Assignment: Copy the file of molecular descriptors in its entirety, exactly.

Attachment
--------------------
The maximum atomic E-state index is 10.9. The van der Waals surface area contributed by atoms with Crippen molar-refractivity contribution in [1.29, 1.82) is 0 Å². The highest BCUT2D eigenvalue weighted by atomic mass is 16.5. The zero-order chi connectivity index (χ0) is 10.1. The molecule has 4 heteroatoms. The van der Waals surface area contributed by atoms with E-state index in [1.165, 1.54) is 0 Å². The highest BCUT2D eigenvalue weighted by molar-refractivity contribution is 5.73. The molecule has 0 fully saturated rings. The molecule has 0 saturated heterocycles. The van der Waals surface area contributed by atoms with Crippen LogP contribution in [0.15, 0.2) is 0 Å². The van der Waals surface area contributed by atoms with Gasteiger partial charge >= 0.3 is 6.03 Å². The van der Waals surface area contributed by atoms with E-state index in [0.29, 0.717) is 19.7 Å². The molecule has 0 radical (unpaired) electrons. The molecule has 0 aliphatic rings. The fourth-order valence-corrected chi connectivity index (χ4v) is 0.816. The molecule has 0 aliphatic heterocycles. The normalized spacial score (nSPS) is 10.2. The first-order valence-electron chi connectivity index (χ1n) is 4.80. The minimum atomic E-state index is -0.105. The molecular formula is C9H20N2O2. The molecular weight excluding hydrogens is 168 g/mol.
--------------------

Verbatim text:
The maximum atomic E-state index is 10.9. The van der Waals surface area contributed by atoms with Crippen molar-refractivity contribution in [1.29, 1.82) is 0 Å². The highest BCUT2D eigenvalue weighted by atomic mass is 16.5. The zero-order chi connectivity index (χ0) is 10.1. The molecule has 4 heteroatoms. The van der Waals surface area contributed by atoms with E-state index in [1.165, 1.54) is 0 Å². The highest BCUT2D eigenvalue weighted by molar-refractivity contribution is 5.73. The molecule has 0 fully saturated rings. The molecule has 0 saturated heterocycles. The van der Waals surface area contributed by atoms with Crippen LogP contribution in [0.15, 0.2) is 0 Å². The van der Waals surface area contributed by atoms with Gasteiger partial charge >= 0.3 is 6.03 Å². The van der Waals surface area contributed by atoms with E-state index in [0.29, 0.717) is 19.7 Å². The molecule has 0 radical (unpaired) electrons. The molecule has 0 aliphatic rings. The fourth-order valence-corrected chi connectivity index (χ4v) is 0.816. The molecule has 0 aliphatic heterocycles. The normalized spacial score (nSPS) is 10.2. The first-order valence-electron chi connectivity index (χ1n) is 4.80. The minimum atomic E-state index is -0.105. The molecular formula is C9H20N2O2. The molecular weight excluding hydrogens is 168 g/mol.